a country's innovation ability per year by using the number of successfully patent applications (at family level)

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Darwin
Posts: 11
Joined: Tue Jun 12, 2018 6:30 pm

a country's innovation ability per year by using the number of successfully patent applications (at family level)

Post by Darwin » Tue May 12, 2020 2:29 am

Hi,

Could you please give me some suggestions to measure a country's innovation ability per year by using the number of successfully patent applications (at family level)?

I do the following things,
(i) identify the first time an invention is patented and call it the “original patent”,
(ii) record the country of the invention using the Patent Authority that accepts the application of the original patent,
(iii) date patents using the application year of the original patent as the application date is closer to the actual date of innovation and
(iv) focus on utility patents only.

Can I do the (ii) or should I use "the country of residence of its primary assignee (i.e., owner) as the country of the invention"?

if I use the (ii), when a UK company submit an application to US patent authority and finally succeed, it will be considered as US innovation ability.

if I use "the country of residence of its primary assignee",
1) I will have to exclude the applicants where person_ctry_code =' '
2) if two UK companies submit an application for a same invention, should I measure it as one application for UK or two?

Could you please give me some suggestions about this?
Thanks in advance.


EPO / PATSTAT Support
Posts: 228
Joined: Thu Feb 22, 2007 5:33 pm
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Re: a country's innovation ability per year by using the number of successfully patent applications (at family level)

Post by EPO / PATSTAT Support » Thu May 14, 2020 12:43 pm

Hello Darwin,
there are plenty of scientific and policy publications that touch on the topic of measuring innovation through patent analytics.
One of the main sources is the OECD: https://www.oecd.org/site/innovationstr ... rsion.htm OECD has developed various concepts (for example triadic patents), and is very open on their methodologies and patent based indicators. Most of their patent based research and indicators are based on the PATSTAT database. This allows researchers to replicate the approaches and adapt them to their own research.
To answer your questions:
(i) identify the first time an invention is patented and call it the “original patent”,
Many researchers use the first application of a patent family (mostly DocDB family) as an indicator closest to the moment a decision was taken on protecting an invention. Later filings extend the geographical scope of the sought protection.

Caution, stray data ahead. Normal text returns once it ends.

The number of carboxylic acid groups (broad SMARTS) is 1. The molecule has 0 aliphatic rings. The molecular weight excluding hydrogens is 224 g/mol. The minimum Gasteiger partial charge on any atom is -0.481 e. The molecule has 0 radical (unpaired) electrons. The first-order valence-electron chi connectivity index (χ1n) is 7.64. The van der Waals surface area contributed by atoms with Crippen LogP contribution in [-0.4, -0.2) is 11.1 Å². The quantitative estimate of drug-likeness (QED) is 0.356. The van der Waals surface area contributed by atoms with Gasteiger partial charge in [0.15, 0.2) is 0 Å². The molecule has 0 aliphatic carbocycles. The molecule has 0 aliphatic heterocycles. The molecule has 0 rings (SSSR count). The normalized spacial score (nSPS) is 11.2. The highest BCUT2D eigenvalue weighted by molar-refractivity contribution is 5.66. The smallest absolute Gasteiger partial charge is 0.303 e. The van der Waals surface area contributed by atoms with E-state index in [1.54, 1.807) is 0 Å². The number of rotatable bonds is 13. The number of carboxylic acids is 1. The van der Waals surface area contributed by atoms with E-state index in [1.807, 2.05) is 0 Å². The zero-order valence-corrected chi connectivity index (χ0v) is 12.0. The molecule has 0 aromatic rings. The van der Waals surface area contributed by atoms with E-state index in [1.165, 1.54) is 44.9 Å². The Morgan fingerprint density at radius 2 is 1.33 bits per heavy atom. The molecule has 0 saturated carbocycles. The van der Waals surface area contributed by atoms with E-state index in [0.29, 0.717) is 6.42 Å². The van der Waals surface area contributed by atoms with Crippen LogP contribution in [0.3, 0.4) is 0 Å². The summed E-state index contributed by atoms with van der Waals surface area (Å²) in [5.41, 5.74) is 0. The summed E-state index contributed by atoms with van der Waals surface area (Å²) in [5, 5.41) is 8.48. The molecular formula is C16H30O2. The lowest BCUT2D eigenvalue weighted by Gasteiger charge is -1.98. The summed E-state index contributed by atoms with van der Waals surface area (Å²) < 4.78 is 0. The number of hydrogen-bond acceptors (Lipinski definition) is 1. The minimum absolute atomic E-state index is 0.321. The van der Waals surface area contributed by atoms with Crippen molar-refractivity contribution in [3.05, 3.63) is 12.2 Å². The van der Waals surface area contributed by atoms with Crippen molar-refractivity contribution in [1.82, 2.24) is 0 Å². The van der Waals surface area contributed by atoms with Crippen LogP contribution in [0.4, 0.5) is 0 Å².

(ii) record the country of the invention using the Patent Authority that accepts the application of the original patent,
That would be the patent authority of the first priority filing. For PCT and EP applications this might be too broad if you want to assign a "country" to the invention. Many researchers use the country of the inventor. (often weighed)
focus on utility patents only
... The type of the intellectual property right is defined through the IPR_TYPE attribute in tls201_appln. Use PI (Patent of Invention) to include the US Utility Patents (not UM).
primary assignee (i.e., owner) as the country of the invention ?
PATSTAT does not have a concept of primary assignee. The most popular approach is the country where the first filing happened, confirmed by the country of the inventor (or applicant). You can easily compare the results of different models once you have the data agregation set up for one approach.
if I use the (ii), when a UK company submit an application to US patent authority and finally succeed, it will be considered as US innovation ability.
Assuming the first filing for that family is in the US, in this case, the country of the applicant (UK) would not match / confirm the country of the first filing. Maybe the country of the inventor would back it up ? You will need to make a decision model that covers the variations; maybe the applicant has a specific filing strategy, sometimes tax incentives are steering this strategy as well. (Look up the concept of PATENT BOX)
if two UK companies submit an application for a same invention, should I measure it as one application for UK or two
It will be difficult to identify such filings without analysing the claims to see if it is "the same invention". But even if so, I think it is rather irrelevant. From a data aggregation point of view, both applications are valid applications.
PATSTAT Support Team
EPO - Vienna
patstat @ epo.org


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